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Romana v. Commissioner: Tax Court in Brief: Miscellaneous Itemized Business Expenses and Accuracy-Related Penalty

The Romans (Raul and Maria) were the taxpayers in this case, and it was their various itemised deductions that were in question.

Engineer for stationary equipment, Raul Romana worked there. Maria Romana worked as a nurse in a Kaiser Permanente-affiliated plastic surgery clinic (Kaiser).

She had to adhere to Kaiser’s dress code, which stipulated that she should wear “comfortable” clothing that reflected her nursing career.

She could not get reimbursed for the costs she paid to buy clothes that met the dress code because neither Kaiser nor the collective bargaining agreement for her nursing union had such a policy.

Maria Romana wore scrubs to work that she paid for and had dry-cleaned on her own dime. Unreimbursed employee business costs related to Maria Romana’s position with Kaiser and Raul Romana’s employment as a stationary engineer were among the deductions listed on the Schedule A, Itemized Deductions, which was attached to the Romanas’ 2017 return.

Professional dues, uniforms and safety gear, dry cleaning and laundry, seminars, equipment, telephone, and internet expenses were the different expense categories.

The IRS denied the unreimbursed employee business expenses for uniforms and protective gear, dry cleaning and laundry, tools, telephone, and internet that were claimed. Section 6662(a) accuracy-related penalties were also levied by the IRS.

Key Concerns:

Whether the Romanas are (1) eligible for a miscellaneous itemised deduction for unreimbursed employee business expenditures for the tax year in question that exceeds the amount already permitted by the IRS and (2) accountable for any years in question for a section 6662(a) accuracy-related penalty.

First Holdings:

Maria Romana’s work apparel costs were deducted to the extent that the amounts indicated in the record; the clothing could not be worn normally outside of her workplace.

However, the costs for tools, phones, and the internet were not deductible as unreimbursed employee business expenditures since the Romanas failed to demonstrate that they were for business use only.


Under the circumstances, the Romans made a reasonable and good faith effort to abide by the tax requirements.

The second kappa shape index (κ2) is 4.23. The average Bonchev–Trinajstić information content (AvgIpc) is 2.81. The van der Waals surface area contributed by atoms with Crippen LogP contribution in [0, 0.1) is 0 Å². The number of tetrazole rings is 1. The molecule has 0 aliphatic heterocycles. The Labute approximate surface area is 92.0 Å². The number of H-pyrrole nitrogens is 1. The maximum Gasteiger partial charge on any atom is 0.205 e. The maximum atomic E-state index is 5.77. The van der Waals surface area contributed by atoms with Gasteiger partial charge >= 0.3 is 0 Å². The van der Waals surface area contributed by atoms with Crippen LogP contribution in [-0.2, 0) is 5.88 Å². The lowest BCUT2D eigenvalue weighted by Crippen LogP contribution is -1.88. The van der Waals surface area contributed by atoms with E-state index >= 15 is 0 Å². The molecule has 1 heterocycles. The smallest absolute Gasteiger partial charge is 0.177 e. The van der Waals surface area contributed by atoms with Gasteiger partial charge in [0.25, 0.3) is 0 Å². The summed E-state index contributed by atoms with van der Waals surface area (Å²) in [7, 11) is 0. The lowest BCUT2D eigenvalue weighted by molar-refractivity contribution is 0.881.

They did this by seeking competent tax advice from a professional, meeting regularly with their tax advisor and providing them with records, and otherwise making a good faith effort to fulfil their tax obligations.

The court determined that the Romans should not have been subject to a section 6662 accuracy-related penalty (a).

Charge of Proof. In general, the IRS’s assessment of a taxpayer’s federal income tax liability in a notice of deficiency is presumed accurate, and it is the taxpayer’s responsibility to demonstrate that the assessment is incorrect.

Business expense itemised deductions. Taxpayers are required to substantiate their claim for any claimed deduction because deductions are a matter of legislative grace.

Commissioner v. INDOPCO, Inc., 503 U.S. 79, 84 (1992); New Colonial Ice Co. v. Helvering, 292 U.S. 435, 440; Rule 142(a); (1934). For the IRS to be able to calculate the taxpayer’s accurate tax liability, the taxpayer must maintain and produce adequate records that substantiate the costs that underlie the deductions they are claiming.

IRC Section 6001; Treas. Reg. Section 1.6001-1(a); Hradesky v. Commissioner, 65 T.C. 87, 89, aff’d per curiam, 540 F.2d 821 (5th Cir. 1976); Meneguzzo v. Commissioner, 43 T.C. 824, 831-32 (1965).

Taxpayers are allowed to write off reasonable and necessary costs incurred in the course of operating a trade or business. Section 162(a) and Boyd v. Commissioner, 122 T.C. 305, 313 (2004).

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Typically, providing services as an employee falls under the definition of a trade or business. Commissioner, 54 T.C. 374, 377; Primuth v. (1970).

Employees who are required to pay certain expenses as a condition of employment are entitled to a deduction for those costs unless they are also entitled to reimbursement from their employer. 59 T.C. 696, 708 (1973); Spielbauer v. Commissioner, T.C. Memo. 1998-80; Fountain v. Commissioner.

Itemized deductions for various expenses. Unreimbursed employee business expenses fall under the category of miscellaneous itemised deductions, and the maximum amount that may be written off is capped at the current statutory threshold for adjusted gross income.

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